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How do you feel about Apple's announced switch to Intel CPUs?

1/1: How do you feel about Apple's announced switch to Intel CPUs?

10 - Excellent, perfect thing to do! 597 (13.42%)
9 171 (3.85%)
8 381 (8.57%)
7 - Good decision in the long run 1,262 (28.38%)
6 309 (6.95%)
5 - As of now, I'm not sure 1,105 (24.85%)
4 132 (2.97%)
3 - Pretty poor decision 188 (4.23%)
2 44 (0.99%)
1 26 (0.58%)
0 - The worst Apple move ever! 232 (5.22%)
Other polls | 4,448 votes | 33 comments

How do you feel about Apple's announced switch to Intel CPUs? | 33 comments | Create New Account
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Buy now or wait?
Authored by: pete on Jun 07, '05 10:44:40AM

I was looking at buying a 20-inch iMac G5 or fully decked out mini-Mac this summer.

Now that Steve wants to change to Intel, I'm not so sure I want to buy now. My old iMac has done me well for the past 6 years and I want another that will last as long, while being supported in some way.

Maybe I'll save my money, put up with this slow beast and see what happens next year - or maybe buy it now so that all my software will work OK.

Or maybe... I stick with a PDA and the benevolence of friends!

I spent a small fortune upgrading software from System 9 to OS X - I don't want to have to do that all over again next year with Intel. Being a home user, I can't afford BIG changes every year or so like governments & companies with money to burn!

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Buy now or wait?
Authored by: Wayne_S on Jun 09, '05 11:21:31AM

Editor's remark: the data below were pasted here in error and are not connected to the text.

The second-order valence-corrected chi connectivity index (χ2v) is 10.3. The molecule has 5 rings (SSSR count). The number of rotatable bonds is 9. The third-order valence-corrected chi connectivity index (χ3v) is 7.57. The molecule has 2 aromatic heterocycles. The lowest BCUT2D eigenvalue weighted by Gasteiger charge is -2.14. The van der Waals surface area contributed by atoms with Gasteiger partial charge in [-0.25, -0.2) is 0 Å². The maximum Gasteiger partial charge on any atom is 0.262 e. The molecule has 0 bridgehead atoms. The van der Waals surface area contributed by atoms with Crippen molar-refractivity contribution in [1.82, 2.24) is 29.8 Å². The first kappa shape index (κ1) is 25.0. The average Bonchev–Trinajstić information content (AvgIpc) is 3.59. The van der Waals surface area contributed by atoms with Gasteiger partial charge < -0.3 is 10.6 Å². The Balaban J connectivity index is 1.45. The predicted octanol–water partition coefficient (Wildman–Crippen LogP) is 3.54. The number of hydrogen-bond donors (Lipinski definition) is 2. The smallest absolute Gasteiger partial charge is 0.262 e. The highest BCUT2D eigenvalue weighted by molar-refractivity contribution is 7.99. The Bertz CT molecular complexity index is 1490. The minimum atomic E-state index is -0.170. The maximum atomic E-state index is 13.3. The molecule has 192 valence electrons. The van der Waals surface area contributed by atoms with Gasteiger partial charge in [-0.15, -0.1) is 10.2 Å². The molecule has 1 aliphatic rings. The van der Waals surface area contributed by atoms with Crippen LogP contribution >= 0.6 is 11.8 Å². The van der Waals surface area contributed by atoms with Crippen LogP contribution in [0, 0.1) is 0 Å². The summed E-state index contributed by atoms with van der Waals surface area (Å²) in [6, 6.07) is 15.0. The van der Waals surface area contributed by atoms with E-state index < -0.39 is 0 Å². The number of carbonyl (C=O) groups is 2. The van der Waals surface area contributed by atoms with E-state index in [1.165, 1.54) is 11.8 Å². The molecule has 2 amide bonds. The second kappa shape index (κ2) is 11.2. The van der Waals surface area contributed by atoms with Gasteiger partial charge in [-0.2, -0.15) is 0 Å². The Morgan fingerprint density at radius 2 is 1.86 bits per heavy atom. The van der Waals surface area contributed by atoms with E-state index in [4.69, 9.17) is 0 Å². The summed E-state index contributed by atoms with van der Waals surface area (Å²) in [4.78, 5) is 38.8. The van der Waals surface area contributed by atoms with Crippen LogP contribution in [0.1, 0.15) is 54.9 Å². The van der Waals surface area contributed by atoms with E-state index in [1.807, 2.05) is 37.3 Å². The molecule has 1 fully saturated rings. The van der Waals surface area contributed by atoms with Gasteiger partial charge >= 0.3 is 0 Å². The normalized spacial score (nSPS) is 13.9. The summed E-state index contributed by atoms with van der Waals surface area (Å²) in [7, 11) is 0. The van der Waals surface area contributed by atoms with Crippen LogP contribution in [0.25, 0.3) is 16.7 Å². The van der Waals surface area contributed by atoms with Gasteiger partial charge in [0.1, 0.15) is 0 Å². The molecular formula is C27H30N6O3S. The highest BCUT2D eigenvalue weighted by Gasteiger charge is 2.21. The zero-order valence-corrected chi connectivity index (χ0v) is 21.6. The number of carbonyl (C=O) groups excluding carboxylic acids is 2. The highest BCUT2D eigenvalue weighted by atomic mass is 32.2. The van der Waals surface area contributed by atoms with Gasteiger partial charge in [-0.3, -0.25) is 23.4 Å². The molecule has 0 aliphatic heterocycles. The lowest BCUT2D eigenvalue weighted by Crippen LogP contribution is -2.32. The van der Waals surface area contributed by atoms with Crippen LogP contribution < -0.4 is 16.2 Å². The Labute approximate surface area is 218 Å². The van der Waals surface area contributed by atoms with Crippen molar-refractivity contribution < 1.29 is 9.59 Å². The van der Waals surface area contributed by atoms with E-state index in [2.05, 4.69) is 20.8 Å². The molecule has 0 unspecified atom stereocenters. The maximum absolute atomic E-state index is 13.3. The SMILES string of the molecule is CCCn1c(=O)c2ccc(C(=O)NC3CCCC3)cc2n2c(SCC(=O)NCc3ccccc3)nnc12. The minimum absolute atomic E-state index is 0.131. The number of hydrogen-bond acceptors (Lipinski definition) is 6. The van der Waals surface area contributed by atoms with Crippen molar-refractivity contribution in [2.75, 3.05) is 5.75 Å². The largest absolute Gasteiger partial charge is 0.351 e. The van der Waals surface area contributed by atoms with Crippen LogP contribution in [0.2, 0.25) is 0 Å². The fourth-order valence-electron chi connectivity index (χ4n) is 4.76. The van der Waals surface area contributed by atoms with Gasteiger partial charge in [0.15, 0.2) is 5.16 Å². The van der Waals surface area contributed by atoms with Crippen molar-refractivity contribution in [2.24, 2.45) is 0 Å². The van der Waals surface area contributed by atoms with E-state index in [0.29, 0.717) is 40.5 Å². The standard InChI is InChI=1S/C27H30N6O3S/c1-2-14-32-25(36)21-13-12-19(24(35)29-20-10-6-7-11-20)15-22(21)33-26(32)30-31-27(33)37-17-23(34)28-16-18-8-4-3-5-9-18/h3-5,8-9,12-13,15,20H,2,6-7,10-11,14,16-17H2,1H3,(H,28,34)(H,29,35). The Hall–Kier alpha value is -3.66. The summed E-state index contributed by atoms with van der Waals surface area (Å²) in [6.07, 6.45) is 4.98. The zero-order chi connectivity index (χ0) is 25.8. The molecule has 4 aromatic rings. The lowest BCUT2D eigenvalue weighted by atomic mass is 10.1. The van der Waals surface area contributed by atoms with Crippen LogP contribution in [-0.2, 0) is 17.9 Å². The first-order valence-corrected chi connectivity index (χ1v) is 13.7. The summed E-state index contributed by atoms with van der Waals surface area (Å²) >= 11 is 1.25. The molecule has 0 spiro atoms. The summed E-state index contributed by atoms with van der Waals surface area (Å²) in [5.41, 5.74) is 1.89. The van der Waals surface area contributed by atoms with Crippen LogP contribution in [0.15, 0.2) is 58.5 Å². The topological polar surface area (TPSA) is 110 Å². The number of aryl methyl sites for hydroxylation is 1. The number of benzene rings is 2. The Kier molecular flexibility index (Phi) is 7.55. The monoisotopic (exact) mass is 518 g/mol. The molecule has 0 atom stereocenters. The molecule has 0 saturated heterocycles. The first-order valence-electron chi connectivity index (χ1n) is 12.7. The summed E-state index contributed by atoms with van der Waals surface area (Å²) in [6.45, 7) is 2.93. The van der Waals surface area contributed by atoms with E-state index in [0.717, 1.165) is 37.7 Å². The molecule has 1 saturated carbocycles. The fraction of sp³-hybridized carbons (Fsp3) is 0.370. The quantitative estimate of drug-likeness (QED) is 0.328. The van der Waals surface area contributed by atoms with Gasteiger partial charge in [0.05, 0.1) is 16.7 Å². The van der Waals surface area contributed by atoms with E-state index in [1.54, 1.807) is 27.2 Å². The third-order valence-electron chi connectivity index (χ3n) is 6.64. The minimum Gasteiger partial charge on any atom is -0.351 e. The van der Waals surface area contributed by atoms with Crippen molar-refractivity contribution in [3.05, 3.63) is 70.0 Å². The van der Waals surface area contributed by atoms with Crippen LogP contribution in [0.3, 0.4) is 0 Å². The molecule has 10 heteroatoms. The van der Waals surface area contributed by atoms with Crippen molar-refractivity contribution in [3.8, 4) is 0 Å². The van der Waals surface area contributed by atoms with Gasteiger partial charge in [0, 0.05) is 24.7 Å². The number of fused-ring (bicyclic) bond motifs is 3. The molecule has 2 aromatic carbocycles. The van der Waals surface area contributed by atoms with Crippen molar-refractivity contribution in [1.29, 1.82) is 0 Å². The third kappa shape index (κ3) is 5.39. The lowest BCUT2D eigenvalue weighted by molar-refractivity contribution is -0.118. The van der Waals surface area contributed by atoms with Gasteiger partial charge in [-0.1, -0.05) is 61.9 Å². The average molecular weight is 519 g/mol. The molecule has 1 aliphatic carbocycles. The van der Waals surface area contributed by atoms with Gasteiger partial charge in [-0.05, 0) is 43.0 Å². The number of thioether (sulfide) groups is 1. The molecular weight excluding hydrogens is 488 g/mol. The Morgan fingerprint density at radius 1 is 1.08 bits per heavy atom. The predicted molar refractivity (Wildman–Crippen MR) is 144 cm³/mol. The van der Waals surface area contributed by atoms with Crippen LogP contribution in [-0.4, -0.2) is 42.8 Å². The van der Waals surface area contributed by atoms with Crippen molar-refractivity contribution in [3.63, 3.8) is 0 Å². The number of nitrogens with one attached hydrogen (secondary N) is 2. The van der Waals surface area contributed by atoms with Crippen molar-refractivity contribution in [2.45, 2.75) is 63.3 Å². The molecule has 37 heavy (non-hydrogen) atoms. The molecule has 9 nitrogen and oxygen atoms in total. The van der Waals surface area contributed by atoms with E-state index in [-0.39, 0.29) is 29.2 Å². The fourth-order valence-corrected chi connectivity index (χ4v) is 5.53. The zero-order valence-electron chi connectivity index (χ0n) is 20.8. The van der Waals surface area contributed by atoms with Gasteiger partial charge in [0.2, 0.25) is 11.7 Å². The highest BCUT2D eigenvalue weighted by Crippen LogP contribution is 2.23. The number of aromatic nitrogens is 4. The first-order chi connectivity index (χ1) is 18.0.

The standard hardware maxims still hold true even with Apple equipment. The best way to see a performance increase is usually to increase the amount of RAM available. If you aren't maxed out, I would do that before buying a new machine. RAM is relatively inexpensive and hopefully the performance increase will give you enough time to further evaluate things when Apple decides to release some more detailed information - like, for example, exactly WHICH Intel processor(s) will be used.

Every rule has an exception. Especially this one.

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Buy now or wait?
Authored by: dasil003 on Jun 15, '05 12:48:35PM

Personally I think you'll run into more compatibility problems if you buy one of the first Intel Macs (which will likely be laptops anyway).

The way I see it is, it will take some time for apps to be recompiled, and for developers working outside of XCode or on highly optimized apps, the wait could be even longer. The PPC stuff works now and I imagine everything new will work on on PPC AT LEAST until Apple ships the last G5, which I see being at least 2.5 years from now. After that new versions will likely continue to work on PPC for most software for several more years (if the promises of XCode fat binaries hold true).

I'm actually planning on buying one of the last G5s (just ordered a new PowerBook G4 yesterday) because I think it's such an amazing architecture that I want to own one while I still can. Down the road in the distant future when it's no longer supported at all by Apple's OS, I can see myself putting Linux on it to get even more mileage. Then 50 years from now my kids will inherit it and sell it on e-bay for $50,000 (not adjusted for inflation).

Of course, I could be totally wrong... but when have computers ever lasted forever anyway?

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Buy now or wait?
Authored by: ebow on Jun 09, '05 12:07:31PM
I'm in almost exactly the same boat. My G3 iMac is nearly 5 years old, and while it's mostly good enough for what I do with it, I've been promising myself a new computer for a while now. My take on the situation is:
  • If I got a new iMac and the Intel transition wasn't happening, it would last me 4-5 years.
  • Even with the transition, I'll probably feel compelled to make it last as long.
  • The apps I want to use (mainly iApps, Office, mail, and web) might stop being updated for PPC in 2.5 years or so, which could leave me with "stale" apps for 1.5 - 2.5 years.
  • But even if that's the case I probably won't mind, judging by my current habits (e.g. I find Office v.X and iPhoto 2 good enough to put up with until I get a new computer).